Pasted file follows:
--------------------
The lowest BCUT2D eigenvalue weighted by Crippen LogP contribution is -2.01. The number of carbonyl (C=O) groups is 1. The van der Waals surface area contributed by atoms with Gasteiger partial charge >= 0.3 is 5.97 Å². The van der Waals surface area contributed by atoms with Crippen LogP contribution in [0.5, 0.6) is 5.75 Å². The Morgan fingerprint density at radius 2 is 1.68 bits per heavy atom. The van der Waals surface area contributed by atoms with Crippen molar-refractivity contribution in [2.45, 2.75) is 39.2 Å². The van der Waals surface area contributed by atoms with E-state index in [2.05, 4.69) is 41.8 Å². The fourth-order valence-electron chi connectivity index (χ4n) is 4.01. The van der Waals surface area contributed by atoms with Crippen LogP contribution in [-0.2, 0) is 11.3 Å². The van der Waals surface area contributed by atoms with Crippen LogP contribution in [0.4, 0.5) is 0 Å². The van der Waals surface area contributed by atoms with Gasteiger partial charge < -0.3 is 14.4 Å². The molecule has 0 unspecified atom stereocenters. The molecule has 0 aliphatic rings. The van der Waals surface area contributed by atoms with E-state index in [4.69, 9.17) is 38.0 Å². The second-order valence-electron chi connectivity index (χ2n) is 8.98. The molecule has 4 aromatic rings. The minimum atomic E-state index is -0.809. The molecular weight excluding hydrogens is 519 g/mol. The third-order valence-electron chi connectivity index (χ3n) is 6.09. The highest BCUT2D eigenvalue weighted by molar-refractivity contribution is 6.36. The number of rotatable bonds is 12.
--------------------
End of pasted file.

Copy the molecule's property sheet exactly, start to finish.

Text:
The lowest BCUT2D eigenvalue weighted by Crippen LogP contribution is -2.01. The number of carbonyl (C=O) groups is 1. The van der Waals surface area contributed by atoms with Gasteiger partial charge >= 0.3 is 5.97 Å². The van der Waals surface area contributed by atoms with Crippen LogP contribution in [0.5, 0.6) is 5.75 Å². The Morgan fingerprint density at radius 2 is 1.68 bits per heavy atom. The van der Waals surface area contributed by atoms with Crippen molar-refractivity contribution in [2.45, 2.75) is 39.2 Å². The van der Waals surface area contributed by atoms with E-state index in [2.05, 4.69) is 41.8 Å². The fourth-order valence-electron chi connectivity index (χ4n) is 4.01. The van der Waals surface area contributed by atoms with Crippen LogP contribution in [-0.2, 0) is 11.3 Å². The van der Waals surface area contributed by atoms with Crippen LogP contribution in [0.4, 0.5) is 0 Å². The van der Waals surface area contributed by atoms with Gasteiger partial charge < -0.3 is 14.4 Å². The molecule has 0 unspecified atom stereocenters. The molecule has 0 aliphatic rings. The van der Waals surface area contributed by atoms with E-state index in [4.69, 9.17) is 38.0 Å². The second-order valence-electron chi connectivity index (χ2n) is 8.98. The molecule has 4 aromatic rings. The minimum atomic E-state index is -0.809. The molecular weight excluding hydrogens is 519 g/mol. The third-order valence-electron chi connectivity index (χ3n) is 6.09. The highest BCUT2D eigenvalue weighted by molar-refractivity contribution is 6.36. The number of rotatable bonds is 12.